Almost 97% of buyers begin their search for local companies online, taking to Google before they make a query or purchase. Developing a strong online presence is therefore critical to converting potential customers into loyal ones.
First things first, sign your business up for a business profile on Google. That way, you’ll give customers a legitimate source of information about your business, making first-timers more likely to trust you. Google Business Profiles allow you to upload contact details and pictures, and gives customers the chance to leave you a review.
If you’d like to go one step further and kick start a more in-depth digital presence, social media is the way to do it. To leverage this fairly cost-effective strategy, all you need are a couple of easy tips and tricks to grow your following and increase brand exposure and you’ll be good to go! It’s always good to start with a plan and decide which platforms are best for your business. That is, which ones are used by your target audience. Once you’re up and running, focus on engaging with your followers and building relationships.
Remember, social media platforms are always coming out with new and exciting in-app tools and services. To make the most of them, you need to be on top of your game and willing to adapt to whichever way the wind blows.
4. Give back to your community
Almost 92% of customers believe that their brand perception improves when a business supports a social or environmental cause. Contributing to your community is an excellent way to show customers that you care about more than just your business’s income. That being said, the trick here is to support a cause that aligns with your brand. Simply because you’re a cat person does not mean that you have to back an animal sanctuary. Instead, choose a cause that is a good fit for your business and your clients. For example, if you own a toy store, you could donate some toys to a local children’s home.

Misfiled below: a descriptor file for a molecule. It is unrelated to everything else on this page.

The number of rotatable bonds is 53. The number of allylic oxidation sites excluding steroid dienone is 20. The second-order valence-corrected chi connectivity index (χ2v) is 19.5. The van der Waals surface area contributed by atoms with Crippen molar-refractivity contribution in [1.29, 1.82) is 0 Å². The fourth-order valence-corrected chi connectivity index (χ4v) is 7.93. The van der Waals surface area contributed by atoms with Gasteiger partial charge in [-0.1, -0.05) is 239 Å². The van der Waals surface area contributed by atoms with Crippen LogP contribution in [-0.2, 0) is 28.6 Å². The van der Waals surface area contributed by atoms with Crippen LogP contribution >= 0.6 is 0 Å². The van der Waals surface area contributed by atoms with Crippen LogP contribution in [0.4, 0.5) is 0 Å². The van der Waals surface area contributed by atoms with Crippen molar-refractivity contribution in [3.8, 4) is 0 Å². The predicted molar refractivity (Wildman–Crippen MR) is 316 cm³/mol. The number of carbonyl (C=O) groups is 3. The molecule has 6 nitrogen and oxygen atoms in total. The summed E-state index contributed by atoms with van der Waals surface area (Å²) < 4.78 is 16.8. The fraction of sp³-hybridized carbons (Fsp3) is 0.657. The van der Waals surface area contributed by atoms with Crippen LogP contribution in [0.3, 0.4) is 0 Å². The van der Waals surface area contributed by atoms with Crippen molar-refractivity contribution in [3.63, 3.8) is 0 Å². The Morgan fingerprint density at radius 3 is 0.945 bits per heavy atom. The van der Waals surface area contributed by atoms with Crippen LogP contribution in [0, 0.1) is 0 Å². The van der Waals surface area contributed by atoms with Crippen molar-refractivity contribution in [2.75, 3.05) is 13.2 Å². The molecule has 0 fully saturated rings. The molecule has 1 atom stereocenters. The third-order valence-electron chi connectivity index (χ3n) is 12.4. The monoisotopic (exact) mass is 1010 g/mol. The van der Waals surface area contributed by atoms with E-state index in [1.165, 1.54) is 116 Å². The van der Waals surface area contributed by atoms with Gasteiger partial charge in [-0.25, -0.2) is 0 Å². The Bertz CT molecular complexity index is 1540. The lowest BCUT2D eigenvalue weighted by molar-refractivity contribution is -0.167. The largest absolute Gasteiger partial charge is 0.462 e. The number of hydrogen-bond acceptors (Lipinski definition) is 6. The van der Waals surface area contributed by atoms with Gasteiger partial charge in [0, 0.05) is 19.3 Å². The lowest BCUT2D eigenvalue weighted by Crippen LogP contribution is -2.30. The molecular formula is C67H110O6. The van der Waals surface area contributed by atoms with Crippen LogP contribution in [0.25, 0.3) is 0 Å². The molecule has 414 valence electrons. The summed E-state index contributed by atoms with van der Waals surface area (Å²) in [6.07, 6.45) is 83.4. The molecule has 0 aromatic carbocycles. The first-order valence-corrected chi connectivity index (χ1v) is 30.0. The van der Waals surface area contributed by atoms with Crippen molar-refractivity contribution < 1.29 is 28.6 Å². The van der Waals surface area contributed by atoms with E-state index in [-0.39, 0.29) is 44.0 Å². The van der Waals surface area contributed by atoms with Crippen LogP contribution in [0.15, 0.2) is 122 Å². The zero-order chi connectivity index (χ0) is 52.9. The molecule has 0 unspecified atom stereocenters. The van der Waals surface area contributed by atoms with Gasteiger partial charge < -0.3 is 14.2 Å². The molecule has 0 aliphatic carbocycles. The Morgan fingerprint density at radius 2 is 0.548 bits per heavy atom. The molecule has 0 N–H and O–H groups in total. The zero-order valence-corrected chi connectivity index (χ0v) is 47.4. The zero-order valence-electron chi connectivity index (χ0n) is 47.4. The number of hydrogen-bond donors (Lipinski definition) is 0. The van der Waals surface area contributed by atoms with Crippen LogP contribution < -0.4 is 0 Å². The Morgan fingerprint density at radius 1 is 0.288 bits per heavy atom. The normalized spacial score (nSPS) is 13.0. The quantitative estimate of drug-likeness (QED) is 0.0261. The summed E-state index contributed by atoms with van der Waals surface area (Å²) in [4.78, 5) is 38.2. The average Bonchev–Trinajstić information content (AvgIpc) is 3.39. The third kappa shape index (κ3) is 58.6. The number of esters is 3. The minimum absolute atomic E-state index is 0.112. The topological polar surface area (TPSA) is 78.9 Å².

Customers tend to cite “similar values” as the main reason why they trust their favourite brands. As a business owner, you need to locate and optimise those shared values.
5. Maintain excellent customer service
Customer service can make or break your business!
Good customer service will help you gain lifelong supporters, while poor customer service can ruin any chance you had with prospective new ones, while making a dent in your existing customer base.
Be “extra” when it comes to customer service. Think out of the box and cover all your bases. For example, keeping an eye on your online reviews, saying thanks for the positive ones and showing initiative to address any negative feedback goes a long way. People appreciate being listened to and prioritised. Excellent customer service is one of the easiest ways to stand out and secure a loyal customer.
Your business CAN stand out from the crowd!
These are only a few ways to differentiate your small business: from providing exceptional value, to having fun with giveaways, forming unique partnerships, or establishing a strong fanbase. Whatever strategy you choose, don’t be a wallflower and blend in — be inspired and dare to be different.